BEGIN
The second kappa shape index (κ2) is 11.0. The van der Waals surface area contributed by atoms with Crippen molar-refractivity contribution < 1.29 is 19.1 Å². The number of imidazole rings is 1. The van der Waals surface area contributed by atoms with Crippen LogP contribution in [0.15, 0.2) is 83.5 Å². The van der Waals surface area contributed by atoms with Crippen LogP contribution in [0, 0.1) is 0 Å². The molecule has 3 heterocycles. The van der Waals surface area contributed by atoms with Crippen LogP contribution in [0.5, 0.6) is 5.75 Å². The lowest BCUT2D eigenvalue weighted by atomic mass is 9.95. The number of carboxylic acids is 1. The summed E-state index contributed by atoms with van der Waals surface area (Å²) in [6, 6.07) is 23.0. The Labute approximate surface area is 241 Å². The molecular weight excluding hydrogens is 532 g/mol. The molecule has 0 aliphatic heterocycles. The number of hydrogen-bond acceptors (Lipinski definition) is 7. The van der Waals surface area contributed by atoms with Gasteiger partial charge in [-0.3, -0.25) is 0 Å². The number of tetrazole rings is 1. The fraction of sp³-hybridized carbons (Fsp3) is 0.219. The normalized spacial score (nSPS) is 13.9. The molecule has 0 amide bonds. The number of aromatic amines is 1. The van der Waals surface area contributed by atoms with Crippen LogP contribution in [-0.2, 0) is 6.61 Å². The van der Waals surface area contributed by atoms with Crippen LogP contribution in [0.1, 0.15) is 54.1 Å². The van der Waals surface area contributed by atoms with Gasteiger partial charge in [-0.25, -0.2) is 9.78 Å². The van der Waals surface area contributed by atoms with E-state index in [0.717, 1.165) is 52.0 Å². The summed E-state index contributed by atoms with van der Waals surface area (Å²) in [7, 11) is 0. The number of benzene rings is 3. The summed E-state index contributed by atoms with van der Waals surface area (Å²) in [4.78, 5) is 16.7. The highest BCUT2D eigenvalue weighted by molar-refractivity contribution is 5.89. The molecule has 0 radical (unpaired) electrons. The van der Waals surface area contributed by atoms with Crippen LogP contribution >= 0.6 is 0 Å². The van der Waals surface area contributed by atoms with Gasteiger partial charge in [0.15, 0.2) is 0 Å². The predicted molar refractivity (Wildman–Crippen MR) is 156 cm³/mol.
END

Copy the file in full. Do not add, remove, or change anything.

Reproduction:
The second kappa shape index (κ2) is 11.0. The van der Waals surface area contributed by atoms with Crippen molar-refractivity contribution < 1.29 is 19.1 Å². The number of imidazole rings is 1. The van der Waals surface area contributed by atoms with Crippen LogP contribution in [0.15, 0.2) is 83.5 Å². The van der Waals surface area contributed by atoms with Crippen LogP contribution in [0, 0.1) is 0 Å². The molecule has 3 heterocycles. The van der Waals surface area contributed by atoms with Crippen LogP contribution in [0.5, 0.6) is 5.75 Å². The lowest BCUT2D eigenvalue weighted by atomic mass is 9.95. The number of carboxylic acids is 1. The summed E-state index contributed by atoms with van der Waals surface area (Å²) in [6, 6.07) is 23.0. The Labute approximate surface area is 241 Å². The molecular weight excluding hydrogens is 532 g/mol. The molecule has 0 aliphatic heterocycles. The number of hydrogen-bond acceptors (Lipinski definition) is 7. The van der Waals surface area contributed by atoms with Gasteiger partial charge in [-0.3, -0.25) is 0 Å². The number of tetrazole rings is 1. The fraction of sp³-hybridized carbons (Fsp3) is 0.219. The normalized spacial score (nSPS) is 13.9. The molecule has 0 amide bonds. The number of aromatic amines is 1. The van der Waals surface area contributed by atoms with Crippen LogP contribution in [-0.2, 0) is 6.61 Å². The van der Waals surface area contributed by atoms with Crippen LogP contribution in [0.1, 0.15) is 54.1 Å². The van der Waals surface area contributed by atoms with Gasteiger partial charge in [-0.25, -0.2) is 9.78 Å². The van der Waals surface area contributed by atoms with E-state index in [0.717, 1.165) is 52.0 Å². The summed E-state index contributed by atoms with van der Waals surface area (Å²) in [7, 11) is 0. The number of benzene rings is 3. The summed E-state index contributed by atoms with van der Waals surface area (Å²) in [4.78, 5) is 16.7. The highest BCUT2D eigenvalue weighted by molar-refractivity contribution is 5.89. The molecule has 0 radical (unpaired) electrons. The van der Waals surface area contributed by atoms with Crippen LogP contribution >= 0.6 is 0 Å². The van der Waals surface area contributed by atoms with Gasteiger partial charge in [0.15, 0.2) is 0 Å². The predicted molar refractivity (Wildman–Crippen MR) is 156 cm³/mol.